I, in company with the rest of the church there, were arrested and put under guard. We were forced to sign a deed of trust of all we possessed. I passed an examination of seven consecutive days after which I was permitted to return to my family at Adam-Ondi-Ahman. I found my wife in deep sorrow and weeping for she knew not what had become of me, whether I was alive or dead. My father was also made a prisoner at the same time and was under arrest several days. As soon as he gained his liberty we with our families moved to Far West, along with many more families of Saints. There we remained until the 4th of Feb; the time being nearly up for us poor exiles to leave the State and seek other homes somewhere in the wide world. We started and arrived at Quincy in the State of Illinois where we found a people who treated us with the greatest hospitality and kindness, assisting the Saints with food and giving them houses to live in. After stopping at Quincy about 5 weeks I went to live with a man by the name of Travis who gave me employment, towards whom my bosom burns with gratitude. May the God of Abraham, Isaac and. Jacob reward him and his family for their kindness to me and my family, when we were poor and forlorn, without a home or shelter. I remained with this family till the next fall. Then I moved to Montrose in Lee County, Iowa Territory. During this time the Prophet Joseph had escaped from Jail and had purchased a small location for the Saints to gather too, which he laid off in squares and named Nauvoo. I remained in Montrose until the spring of 1842. I then moved to Nauvoo and commenced working on the Temple of the Lord as a Carpenter and a Joiner. The Lord prospered me in my labors, so that I was enabled to build a small house for a home among the Saints. I was appointed time-keeper of the carpenters and Joiners who worked on the Temple. Soon after I moved to Nauvoo, the Saints began to gather from all parts of the world, and from the surrounding States in great numbers. Houses began to be built in all directions. The city of Nauvoo constantly increased in numbers and her borders enlarged under the wisdom and direction of God’s Prophet, Joseph Smith. Zion was greatly blessed and the Saints rejoiced in the truth and in seeing His purposes and plans carried out as they were revealed through His servant Joseph.

At length the storm burst forth and it seemed as if the Devil with all his forces were arrayed against the Saints of the most High, and he found plenty of help, for the Prophet was harassed on all sides, from foes with-out and traitors within the church. Some of those whom he had blessed turned and stung him, some under the garb of sanctity, but whose deeds were as black as Hell; faithless, rotten hearted wretches, who would sell their father’s soul for power and filthy lucre. For they did sell him who was a father to the people. The Prophet of God, the brave true hearted man among men, Joseph Smith, and his loving brother, Hyrum, the Patriarch. The same unrelenting fiendish hatred that possessed the people in Missouri followed the Church to Nauvoo and robbed the church of God, and the world at large, of two of the most God like men that have ever lived in any age. On the 27 of June at 5 pm, Joseph Smith and Hyrum Smith were brutally murdered in Carthage Jail. The particulars of this cruel and inhuman act are well known and will have to be atoned for by this nation. The murder of the Prophet seemed for a time to quell the mob spirit, of even the actors themselves, and Nauvoo increased faster than ever.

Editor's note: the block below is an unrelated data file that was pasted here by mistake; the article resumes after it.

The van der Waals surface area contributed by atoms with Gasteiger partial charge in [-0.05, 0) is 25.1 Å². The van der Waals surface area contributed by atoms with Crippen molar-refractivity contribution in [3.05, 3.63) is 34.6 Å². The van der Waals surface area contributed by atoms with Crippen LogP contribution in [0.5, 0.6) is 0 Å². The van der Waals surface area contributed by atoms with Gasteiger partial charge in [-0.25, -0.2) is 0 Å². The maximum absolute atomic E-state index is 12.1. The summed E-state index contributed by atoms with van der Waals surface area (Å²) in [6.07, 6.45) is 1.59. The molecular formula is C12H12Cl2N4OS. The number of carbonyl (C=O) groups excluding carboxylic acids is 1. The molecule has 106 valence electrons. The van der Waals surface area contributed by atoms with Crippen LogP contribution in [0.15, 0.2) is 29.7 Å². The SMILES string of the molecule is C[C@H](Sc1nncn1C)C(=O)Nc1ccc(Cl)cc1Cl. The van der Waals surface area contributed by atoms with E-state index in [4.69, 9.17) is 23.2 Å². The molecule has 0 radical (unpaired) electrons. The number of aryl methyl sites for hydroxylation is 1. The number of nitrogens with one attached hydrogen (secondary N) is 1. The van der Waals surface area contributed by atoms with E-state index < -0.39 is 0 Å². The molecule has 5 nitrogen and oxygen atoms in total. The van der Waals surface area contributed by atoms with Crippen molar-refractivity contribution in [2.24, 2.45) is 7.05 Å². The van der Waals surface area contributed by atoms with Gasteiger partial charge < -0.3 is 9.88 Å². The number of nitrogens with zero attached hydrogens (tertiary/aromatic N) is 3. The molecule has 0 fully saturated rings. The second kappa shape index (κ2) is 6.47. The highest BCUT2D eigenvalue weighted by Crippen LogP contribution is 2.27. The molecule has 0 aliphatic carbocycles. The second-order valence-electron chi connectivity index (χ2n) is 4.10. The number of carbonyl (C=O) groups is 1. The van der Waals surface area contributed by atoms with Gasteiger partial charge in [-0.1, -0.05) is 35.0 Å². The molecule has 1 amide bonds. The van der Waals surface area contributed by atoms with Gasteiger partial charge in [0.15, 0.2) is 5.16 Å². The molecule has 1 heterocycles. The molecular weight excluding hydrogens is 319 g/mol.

In the spring of 1845 I was appointed to superintend the raising of all the timbers for the Temple. We finished raising all the framing part of the Temple on the 23 August 1845. When the Temple was enclosed the cowardly wretches again commenced the work of devastation, but God himself interposed in behalf of His people. He manifested His power and filled the hearts of the wretches with such fear, that when a few horsemen appeared before them to give battle they fled out of the State. And when we saw the fulfillment of the words written in the Book of Mormon, that a people who will strictly obey the Revelations of God. He will bless and prosper them in the land.

On the 9 or 10 of September, the mob began to burn houses and destroy the property of the Saints, and kept up a continual screen of persecution till we left Nauvoo.